NoSQL Databases (Aggregate stores)

Why NoSQL Databases?

With growing use of social platforms like Twitter, Facebook, more and more unstructured data is being produced by people – including audios, videos, and more. With all these aspects of changing data, it has been recognized that relational databases are not the best fit for storing this highly unstructured data. So the need for other database schemas arose; hence NoSQL databases.

With the rapid developments in the NoSQL space, its growing popularity, and a lot of different solutions and technologies to choose from, anyone new coming into the NoSQL world faces many choices when selecting the right technology. That’s why in this section we’ll try to clarify the categorization of NoSQL databases (aggregate stores in this section, GraphDB / Neo4j in next section), and focus on the applicability of each category.

Aggregate stores (the term coined by Martin Fowler) includes 3 types of NoSQL databases (excluding Graph DB) – Key-value stores, Column stores, and document-oriented DBs.

Key-value stores

As its name suggests, key-value uses a data storage paradigm where values are stored against keys. The data takes the form of key-value pairs. This design is normally referred to as Hash table or Dictionary. The values support only simple data structures like text or binary content, although some more recent key-value stores support a limited set of complex data types (for example, Redis supports lists and maps as values). Key-values stores provide simple and high-volume concurrent data access. Key-value stores are simplest type of NoSQL databases.

Key-value Store – Uses Cases

Key-value stores handle size well and are good at processing a constant stream of read/write operations with low latency making them perfect for:

  • Session management at high scale
  • Simple domain with fast read access
  • Building a shopping cart
  • Caches
  • User preference and profile stores
  • Product recommendations; latest items viewed on a retailer website drive future customer product recommendations
  • Ad servicing; customer shopping habits result in customized ads, coupons, etc. for each customer in real-time
  • Can effectively work as a cache for heavily accessed but rarely updated data

Key-value stores are of different types – some store data in memory (RAM), others use SSD (Solid State Disk) or rotating disks, some support ordering of keys.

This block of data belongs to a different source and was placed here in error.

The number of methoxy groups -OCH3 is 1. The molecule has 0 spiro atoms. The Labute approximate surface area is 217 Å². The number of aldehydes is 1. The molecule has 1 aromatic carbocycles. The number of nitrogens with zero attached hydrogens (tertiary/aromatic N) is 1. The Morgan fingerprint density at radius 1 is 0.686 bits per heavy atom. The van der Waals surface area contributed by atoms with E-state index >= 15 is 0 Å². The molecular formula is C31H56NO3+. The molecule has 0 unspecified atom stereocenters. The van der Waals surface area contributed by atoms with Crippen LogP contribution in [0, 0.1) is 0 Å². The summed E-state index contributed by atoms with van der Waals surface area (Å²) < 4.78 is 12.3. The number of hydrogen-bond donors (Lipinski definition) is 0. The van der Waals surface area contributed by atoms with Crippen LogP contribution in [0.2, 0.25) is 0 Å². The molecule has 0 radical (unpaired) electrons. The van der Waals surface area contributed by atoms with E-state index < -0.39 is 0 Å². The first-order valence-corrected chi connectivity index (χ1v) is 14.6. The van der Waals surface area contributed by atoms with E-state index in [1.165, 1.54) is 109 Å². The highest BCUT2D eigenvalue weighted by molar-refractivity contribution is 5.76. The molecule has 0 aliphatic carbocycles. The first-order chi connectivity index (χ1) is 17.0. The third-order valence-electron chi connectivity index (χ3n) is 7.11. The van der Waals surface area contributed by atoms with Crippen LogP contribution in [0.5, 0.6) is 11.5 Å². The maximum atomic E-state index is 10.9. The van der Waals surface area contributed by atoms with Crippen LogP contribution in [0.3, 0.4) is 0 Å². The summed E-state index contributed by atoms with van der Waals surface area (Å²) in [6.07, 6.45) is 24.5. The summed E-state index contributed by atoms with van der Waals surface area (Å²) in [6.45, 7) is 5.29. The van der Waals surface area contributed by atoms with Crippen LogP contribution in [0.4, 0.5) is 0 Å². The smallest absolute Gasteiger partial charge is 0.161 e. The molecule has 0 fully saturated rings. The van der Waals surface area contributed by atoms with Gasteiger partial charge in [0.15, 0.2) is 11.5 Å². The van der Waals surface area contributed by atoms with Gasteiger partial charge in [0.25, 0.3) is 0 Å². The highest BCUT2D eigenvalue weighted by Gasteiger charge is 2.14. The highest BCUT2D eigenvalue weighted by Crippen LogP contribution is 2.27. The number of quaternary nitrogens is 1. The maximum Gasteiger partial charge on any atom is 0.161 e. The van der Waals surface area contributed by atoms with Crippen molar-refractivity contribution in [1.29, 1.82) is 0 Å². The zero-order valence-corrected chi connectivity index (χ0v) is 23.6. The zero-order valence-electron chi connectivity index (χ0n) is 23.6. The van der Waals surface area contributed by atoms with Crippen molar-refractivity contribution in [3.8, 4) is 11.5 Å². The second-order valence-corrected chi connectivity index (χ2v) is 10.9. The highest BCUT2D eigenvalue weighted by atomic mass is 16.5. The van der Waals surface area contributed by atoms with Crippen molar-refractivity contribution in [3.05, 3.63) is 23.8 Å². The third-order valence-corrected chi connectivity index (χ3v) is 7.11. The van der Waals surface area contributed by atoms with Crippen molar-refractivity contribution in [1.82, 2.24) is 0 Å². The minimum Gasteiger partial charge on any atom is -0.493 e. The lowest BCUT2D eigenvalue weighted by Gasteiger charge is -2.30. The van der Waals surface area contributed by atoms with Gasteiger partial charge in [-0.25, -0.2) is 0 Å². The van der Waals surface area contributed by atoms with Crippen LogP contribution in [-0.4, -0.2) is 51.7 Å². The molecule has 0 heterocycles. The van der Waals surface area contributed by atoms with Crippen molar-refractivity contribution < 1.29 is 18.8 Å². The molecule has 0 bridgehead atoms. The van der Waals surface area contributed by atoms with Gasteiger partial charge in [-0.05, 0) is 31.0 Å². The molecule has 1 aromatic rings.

Key-value – RAM

Key-value – SSD or Rotating Disk

Key-value – Eventually Consistent

Key-value – Ordered

Here is complete list

According to DB-Engines ranking, Redis is most popular Key-value store.

Column-family stores

The distributed key-value model scaled very well but there was a need to use some sort of data structure within that model. This is how the column-family store category came on the NoSQL scene.

The idea was to group similar values (or columns) together by keeping them in the same column family (for example, user data or information about books). Using this approach, what was a single value in a key-value store evolved to a set of related values

(You can observe data in a column-family store as a map of maps, or a key-value store where each value is another map.) The column families are stored in a single file, enabling better read and write performance on related data. The main goal of this approach was high performance and high availability when working with big data, so it’s no surprise that the leading technologies in this space are:

  • Google’s BigTable
  • Cassandra, originally developed by Facebook – Column based data store based on BigTable and DynamoDB.
  • HBase data store for Apache Hadoop – modeled after Google’s BigTable.

Online transaction processing (OLTP)-focused RDBMS systems are more row-oriented, while online analytical processing (OLAP)-focused systems are a balance of row-oriented and column-oriented.

Common Uses Cases:

  • Write on big scale
  • Colocated data access (for reading and writing)

For more details, here’s an excellent tutorial on column store DBs and column-oriented DBMS – wikipedia.

Document-oriented databases

A lot of real problems (such as content management systems, user registration data, and CRM data) require a data structure that looks like a document. Document-oriented databases provide just such a place to store simple, yet efficient and schemaless, docu- ment data. The data structure used in this document model enables you to add self- contained documents and associative relationships to the document data.

You can think of document-oriented databases as key-value stores where the value is a document. This makes it easier to model the data for common software problems, but it comes at the expense of slightly lower performance and scalability compared to key-value and column-family stores.

  • MongoDB
  • CouchDB
  • Couchbase – JSON-based, Memcached-compatible document-based data store.

Common Uses Cases:

  • When domain model is a document by nature
  • Highly scalable systems (although on a lower level than key-value and column-family stores)
  • Document-based data stores allow you to work with deeply nested, complex data structures – Nested information
  • One of the most critical functionalities of document-based data stores are the way they interface with applications: Using JS friendly JSON.

In the next section, we’ll discuss 4th type of NoSQL databases – Graph database – Neo4j.

Sources:

  • https://www.manning.com/books/neo4j-in-action
  • https://en.wikipedia.org/wiki/Column-oriented_DBMS
  • https://www.aerospike.com/what-is-a-key-value-store/
  • http://database.guide/what-is-a-column-store-database/
  • https://www.digitalocean.com/community/tutorials/a-comparison-of-nosql-database-management-systems-and-models
  • https://neo4j.com/blog/aggregate-stores-tour/